An Atlanta-based developer's proposal for reshaping Dunwoody's struggling Georgetown area would start with 110 residential units on about 13 acres.
The proposal outlines an urban design that links single family homes and "paired" townhomes through community features such as trails, parks and future retail.
“I’m confident all residents and nearby business owners will find the proposed concept extremely beneficial for the entire city as well as a catalyst for the exciting rebirth of the Georgetown area,” Mayor Mike Davis said.
Dunwoody city officials announced Thursday that the city has agreed to partner with John Wieland Homes and Neighborhoods on a .
A look at the proposal shows a more urban aesthetic than the ranch homes on large lots that typify Dunwoody. Residential units that start at 2,100 square feet would be placed close together, some are "paired" residences and share a wall, and many are clustered around parks and other community features.
The developer, in pitching the proposal to the city, compared the planned development in Dunwoody to ones the firm has built at One Ivy Walk in Smyrna and downtown Woodstock, both of which are live-work communities that bring retail, parks and other amenities into the planned communities.
Dubbed "Project Renaissance," the Wieland proposal for Georgetown is the first detailed look at how the city might accomplish a larger redevelopment plan on its eastern gateway that includes residential and neighborhood commercial components.
The city owns a 16-acre parcel on 4000 Dunwoody Park Drive and has an option to buy a 19-acre parcel on the 4500 block of North Shallowford Road. The city bought or has a contract on those properties, in part, to .
Wieland proposes buying 13.4 acres across the two parcels the city controls for $6.37 million, according to the proposal. In pitching the proposal to the city, Wieland said that it has $23 million to begin construction as soon as July 2013.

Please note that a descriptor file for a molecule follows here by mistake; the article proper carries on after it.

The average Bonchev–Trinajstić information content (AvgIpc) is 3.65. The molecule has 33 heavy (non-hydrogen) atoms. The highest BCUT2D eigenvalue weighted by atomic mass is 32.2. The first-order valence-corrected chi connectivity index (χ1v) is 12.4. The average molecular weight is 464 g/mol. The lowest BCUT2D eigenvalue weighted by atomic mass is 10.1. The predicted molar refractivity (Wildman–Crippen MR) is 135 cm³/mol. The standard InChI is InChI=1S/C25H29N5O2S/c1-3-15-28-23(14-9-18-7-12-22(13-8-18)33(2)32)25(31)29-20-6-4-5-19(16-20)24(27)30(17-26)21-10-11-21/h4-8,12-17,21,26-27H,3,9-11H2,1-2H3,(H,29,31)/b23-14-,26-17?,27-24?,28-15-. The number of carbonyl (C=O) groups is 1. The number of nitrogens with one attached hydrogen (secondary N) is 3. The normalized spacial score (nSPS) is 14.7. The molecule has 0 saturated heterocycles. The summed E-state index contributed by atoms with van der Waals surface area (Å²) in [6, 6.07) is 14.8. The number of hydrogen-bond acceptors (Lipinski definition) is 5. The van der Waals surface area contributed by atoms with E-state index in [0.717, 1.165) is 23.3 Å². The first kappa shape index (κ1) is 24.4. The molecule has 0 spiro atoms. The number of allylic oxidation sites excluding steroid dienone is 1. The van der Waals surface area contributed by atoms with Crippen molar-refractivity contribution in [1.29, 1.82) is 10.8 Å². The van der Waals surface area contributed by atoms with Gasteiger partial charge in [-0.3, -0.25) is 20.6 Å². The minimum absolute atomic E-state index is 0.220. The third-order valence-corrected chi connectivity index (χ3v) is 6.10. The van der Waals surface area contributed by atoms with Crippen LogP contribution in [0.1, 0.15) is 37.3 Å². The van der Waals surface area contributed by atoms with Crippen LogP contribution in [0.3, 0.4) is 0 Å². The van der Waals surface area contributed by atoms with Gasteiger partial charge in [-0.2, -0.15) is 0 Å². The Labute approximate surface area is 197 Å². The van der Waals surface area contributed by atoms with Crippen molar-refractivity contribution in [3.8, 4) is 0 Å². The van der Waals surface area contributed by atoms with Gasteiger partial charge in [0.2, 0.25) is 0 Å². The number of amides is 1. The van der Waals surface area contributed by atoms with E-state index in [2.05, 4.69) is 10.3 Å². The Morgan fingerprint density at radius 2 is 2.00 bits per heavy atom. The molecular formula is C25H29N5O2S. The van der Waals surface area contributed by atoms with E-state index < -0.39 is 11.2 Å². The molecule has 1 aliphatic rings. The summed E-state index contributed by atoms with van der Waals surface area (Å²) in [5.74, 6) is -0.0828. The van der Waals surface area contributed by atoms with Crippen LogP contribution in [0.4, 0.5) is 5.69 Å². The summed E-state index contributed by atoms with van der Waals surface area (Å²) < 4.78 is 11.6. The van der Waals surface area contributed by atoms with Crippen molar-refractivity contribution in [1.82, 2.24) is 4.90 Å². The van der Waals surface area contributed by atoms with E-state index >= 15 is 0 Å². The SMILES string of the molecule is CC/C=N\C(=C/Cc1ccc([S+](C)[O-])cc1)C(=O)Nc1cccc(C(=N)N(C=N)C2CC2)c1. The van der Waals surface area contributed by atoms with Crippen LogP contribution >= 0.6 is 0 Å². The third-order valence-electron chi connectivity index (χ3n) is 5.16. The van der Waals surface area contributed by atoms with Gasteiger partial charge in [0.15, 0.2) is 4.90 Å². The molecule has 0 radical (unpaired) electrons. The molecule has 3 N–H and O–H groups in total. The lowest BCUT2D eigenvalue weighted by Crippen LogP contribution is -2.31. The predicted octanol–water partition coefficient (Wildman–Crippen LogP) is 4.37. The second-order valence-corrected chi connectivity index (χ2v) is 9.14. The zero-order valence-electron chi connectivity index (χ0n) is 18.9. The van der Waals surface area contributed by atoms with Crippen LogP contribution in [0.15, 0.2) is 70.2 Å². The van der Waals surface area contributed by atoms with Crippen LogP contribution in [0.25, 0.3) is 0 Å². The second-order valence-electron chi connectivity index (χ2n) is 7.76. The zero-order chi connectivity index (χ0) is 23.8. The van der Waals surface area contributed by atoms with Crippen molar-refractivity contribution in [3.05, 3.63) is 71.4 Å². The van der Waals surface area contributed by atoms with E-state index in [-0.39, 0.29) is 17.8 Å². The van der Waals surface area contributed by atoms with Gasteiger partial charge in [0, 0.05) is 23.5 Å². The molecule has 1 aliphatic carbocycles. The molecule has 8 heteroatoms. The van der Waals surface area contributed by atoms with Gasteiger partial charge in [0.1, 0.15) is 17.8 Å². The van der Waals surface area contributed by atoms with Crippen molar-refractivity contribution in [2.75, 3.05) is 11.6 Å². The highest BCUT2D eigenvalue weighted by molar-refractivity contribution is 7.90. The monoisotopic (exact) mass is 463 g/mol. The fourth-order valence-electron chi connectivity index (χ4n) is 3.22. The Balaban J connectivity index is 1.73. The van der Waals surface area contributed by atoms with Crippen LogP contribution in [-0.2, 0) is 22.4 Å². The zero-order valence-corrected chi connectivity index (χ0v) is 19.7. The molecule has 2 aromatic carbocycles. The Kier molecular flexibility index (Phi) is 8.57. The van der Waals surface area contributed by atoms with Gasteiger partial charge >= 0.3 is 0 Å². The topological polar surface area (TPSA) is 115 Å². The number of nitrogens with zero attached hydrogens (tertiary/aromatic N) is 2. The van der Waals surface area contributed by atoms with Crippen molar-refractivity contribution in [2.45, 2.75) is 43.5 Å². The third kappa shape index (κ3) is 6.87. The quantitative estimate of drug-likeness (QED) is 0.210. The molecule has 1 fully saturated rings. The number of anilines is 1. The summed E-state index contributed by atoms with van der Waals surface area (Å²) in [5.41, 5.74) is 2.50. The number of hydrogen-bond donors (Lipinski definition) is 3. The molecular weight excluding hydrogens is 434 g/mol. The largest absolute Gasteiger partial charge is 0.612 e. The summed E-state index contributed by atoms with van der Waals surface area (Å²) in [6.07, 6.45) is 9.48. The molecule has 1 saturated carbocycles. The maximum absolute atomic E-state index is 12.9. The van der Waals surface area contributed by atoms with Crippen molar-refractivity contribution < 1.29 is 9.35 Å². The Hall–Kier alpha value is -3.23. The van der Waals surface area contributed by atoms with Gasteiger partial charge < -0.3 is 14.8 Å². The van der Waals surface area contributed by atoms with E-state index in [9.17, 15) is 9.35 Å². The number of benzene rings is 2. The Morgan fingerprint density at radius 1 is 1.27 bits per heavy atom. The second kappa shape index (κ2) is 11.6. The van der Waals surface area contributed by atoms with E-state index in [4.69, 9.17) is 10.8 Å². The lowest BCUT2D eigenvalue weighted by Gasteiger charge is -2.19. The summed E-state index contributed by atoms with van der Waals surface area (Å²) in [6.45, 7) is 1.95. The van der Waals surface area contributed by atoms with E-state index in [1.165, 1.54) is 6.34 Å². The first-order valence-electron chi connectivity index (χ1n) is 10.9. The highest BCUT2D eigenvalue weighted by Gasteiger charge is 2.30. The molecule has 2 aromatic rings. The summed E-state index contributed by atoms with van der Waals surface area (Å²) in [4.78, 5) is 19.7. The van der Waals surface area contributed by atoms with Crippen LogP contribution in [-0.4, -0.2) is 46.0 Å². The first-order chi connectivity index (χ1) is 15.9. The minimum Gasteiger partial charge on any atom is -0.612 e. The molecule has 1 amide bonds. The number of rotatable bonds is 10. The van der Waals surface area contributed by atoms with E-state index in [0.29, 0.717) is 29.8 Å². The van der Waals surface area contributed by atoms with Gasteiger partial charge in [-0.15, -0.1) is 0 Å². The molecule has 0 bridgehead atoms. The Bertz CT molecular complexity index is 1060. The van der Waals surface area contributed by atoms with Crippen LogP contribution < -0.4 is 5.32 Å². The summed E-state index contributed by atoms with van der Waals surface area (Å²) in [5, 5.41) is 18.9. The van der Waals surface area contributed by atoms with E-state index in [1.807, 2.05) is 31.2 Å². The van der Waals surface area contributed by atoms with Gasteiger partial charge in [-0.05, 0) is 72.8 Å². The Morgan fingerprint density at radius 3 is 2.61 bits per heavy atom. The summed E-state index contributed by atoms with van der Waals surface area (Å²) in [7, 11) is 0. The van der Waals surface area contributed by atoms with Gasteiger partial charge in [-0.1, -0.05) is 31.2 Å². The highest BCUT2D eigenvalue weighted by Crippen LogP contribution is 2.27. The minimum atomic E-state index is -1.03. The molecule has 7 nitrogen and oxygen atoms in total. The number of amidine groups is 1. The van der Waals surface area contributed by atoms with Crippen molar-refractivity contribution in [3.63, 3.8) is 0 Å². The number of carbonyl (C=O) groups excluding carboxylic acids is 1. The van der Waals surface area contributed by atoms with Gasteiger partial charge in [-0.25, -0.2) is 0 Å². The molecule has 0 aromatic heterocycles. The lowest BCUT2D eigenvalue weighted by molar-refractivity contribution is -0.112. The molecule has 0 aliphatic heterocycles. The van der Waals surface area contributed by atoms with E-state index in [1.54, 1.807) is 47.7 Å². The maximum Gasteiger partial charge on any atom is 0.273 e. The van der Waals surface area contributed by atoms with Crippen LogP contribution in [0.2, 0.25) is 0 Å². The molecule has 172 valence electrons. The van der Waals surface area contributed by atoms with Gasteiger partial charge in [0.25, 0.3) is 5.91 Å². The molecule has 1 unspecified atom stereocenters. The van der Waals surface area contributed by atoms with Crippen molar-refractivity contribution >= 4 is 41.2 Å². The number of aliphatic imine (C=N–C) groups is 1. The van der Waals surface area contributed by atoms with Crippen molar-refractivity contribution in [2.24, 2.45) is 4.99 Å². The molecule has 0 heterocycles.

The residential development would be built in phases, starting on the 16-acre parcel, Wieland proposes. The first phase of the development would include 70 houses, starting as small as 2,100 to 3,000 square feet. Some are mapped as single family and many are "paired" homes.
Construction on the 19-acre parcel would begin three years after groundbreaking on the smaller parcel, according to the proposal.
The 19-acre parcel is envisioned as becoming a more traditional neighborhood that would feature larger single family homes near a large park. The market for the houses would be "empty nesters," according to the proposal, and the houses would feature a main floor bedroom.
City officials plan to gather comments on the proposed redevelopment in May, starting with an open house with the developer and city officials at 7 p.m. Thursday at City Hall.
From there, things are scheduled to move quickly. The city council is scheduled to vote on a formal agreement regarding the redevelopment at its May 29 meeting.
The city received two proposals for the redevelopment after putting out a public request for them in March. It received two. The city's selection committee rejected a partnership with Southeast Capital Companies.